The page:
Blumenthal’s Big Oil Windfall Profits Tax would put big oils profiting back in consumer pockets, Families would receive about $360 each year in refunds from big oil
[WASHINGTON D.C.] – With gas prices skyrocketing in recent days against a backdrop of continued Russian aggression in Eastern Europe, U.S. Senator Richard Blumenthal (D-CT) joined Senator Sheldon Whitehouse (D-RI) and several of his Democratic Senate colleagues in introducing the Big Oil Windfall Profits Tax to curb profiteering by oil companies and provide Americans relief at the gas pump.
“We need to stop big oil companies from exploiting Russia’s savage invasion to profiteer and rake in record profits—making consumers pay the price,” said Blumenthal. “This bill will clamp down on big oil corporations’ despicable price gouging with targeted taxes while ensuring consumers pay less.”
The price of a gallon of gasoline is up well over a dollar from a year ago, and the price of a barrel of oil is double what it was before the pandemic. Russia’s invasion of Ukraine has further disrupted an already volatile global oil market by reducing supply and leading governments to limit imports of Russian energy to help protect the Ukrainian people.
At the same time, big oil companies are reaping near-record profits. In 2021, ExxonMobil’s profits jumped over 60 percent over pre-pandemic levels to more than $23 billion. Over that same time period, the price of a gallon of gasoline rose from an average of $2.69 to $3.41. It currently stands at over $4. This increase is not justified by increases in the cost of domestic production, but is driven by international markets controlled by fossil fuel cartels.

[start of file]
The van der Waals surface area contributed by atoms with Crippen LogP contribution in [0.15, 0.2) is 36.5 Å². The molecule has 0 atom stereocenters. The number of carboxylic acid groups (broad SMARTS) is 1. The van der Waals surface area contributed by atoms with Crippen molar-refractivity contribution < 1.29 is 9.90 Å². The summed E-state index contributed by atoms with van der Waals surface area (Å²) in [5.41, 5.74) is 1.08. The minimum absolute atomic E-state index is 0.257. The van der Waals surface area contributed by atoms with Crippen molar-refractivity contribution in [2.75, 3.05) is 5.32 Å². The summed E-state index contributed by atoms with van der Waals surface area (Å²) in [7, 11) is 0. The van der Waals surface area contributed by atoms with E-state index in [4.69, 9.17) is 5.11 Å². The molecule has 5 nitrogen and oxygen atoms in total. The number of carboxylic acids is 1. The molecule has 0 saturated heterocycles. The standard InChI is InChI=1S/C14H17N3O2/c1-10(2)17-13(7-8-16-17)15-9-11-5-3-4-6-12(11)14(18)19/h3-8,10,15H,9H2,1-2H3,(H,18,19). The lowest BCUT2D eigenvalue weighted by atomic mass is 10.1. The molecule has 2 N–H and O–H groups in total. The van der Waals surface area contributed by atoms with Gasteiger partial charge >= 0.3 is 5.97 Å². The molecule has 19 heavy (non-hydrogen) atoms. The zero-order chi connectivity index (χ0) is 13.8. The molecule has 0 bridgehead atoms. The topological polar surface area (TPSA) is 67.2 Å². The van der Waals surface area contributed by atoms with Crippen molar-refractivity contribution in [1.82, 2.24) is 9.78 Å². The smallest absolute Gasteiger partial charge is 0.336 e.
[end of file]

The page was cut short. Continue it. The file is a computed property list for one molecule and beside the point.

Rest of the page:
The Big Oil Windfall Profits Tax would provide consumers guaranteed relief while maintaining American competitiveness and reducing pressure on inflation by attacking corporate profiteering. Under the legislation, large oil companies that produce or import at least 300,000 barrels of oil per day (or did so in 2019) will owe a per-barrel tax equal to 50 percent of the difference between the current price of a barrel of oil and the pre-pandemic average price per barrel between 2015 and 2019, a period when big oil companies were already earning large profits. The quarterly tax will apply to both domestically produced and imported barrels of oil to ensure a level playing field.
Revenue raised from the windfall profits of big oil companies will be returned to consumers in the form of a quarterly rebate, which would phase out for single filers who earn more than $75,000 in annual income and joint filers who earn more than $150,000. At $120 per barrel of oil, the levy would raise approximately $45 billion per year. At that price, single filers would receive approximately $240 each year and joint filers would receive roughly $360 each year.
Smaller companies accounting for roughly 70 percent of the domestic production will be exempt, so oil giants like Exxon Mobil and Chevron cannot simply gouge consumers further without the threat of losing market share.
The Senate legislation is cosponsored by Jeff Merkley (D-OR), Elizabeth Warren (D-MA), Bernie Sanders (I-VT), Tammy Baldwin (D-WI), Sherrod Brown (D-OH), Jack Reed (D-RI), Ed Markey (D-MA), Cory Booker (D-NJ), Michael Bennet (D-CO), and Bob Casey (D-PA). Congressman Ro Khanna (D-CA-17) will introduce the legislation in the U.S. House of Representatives.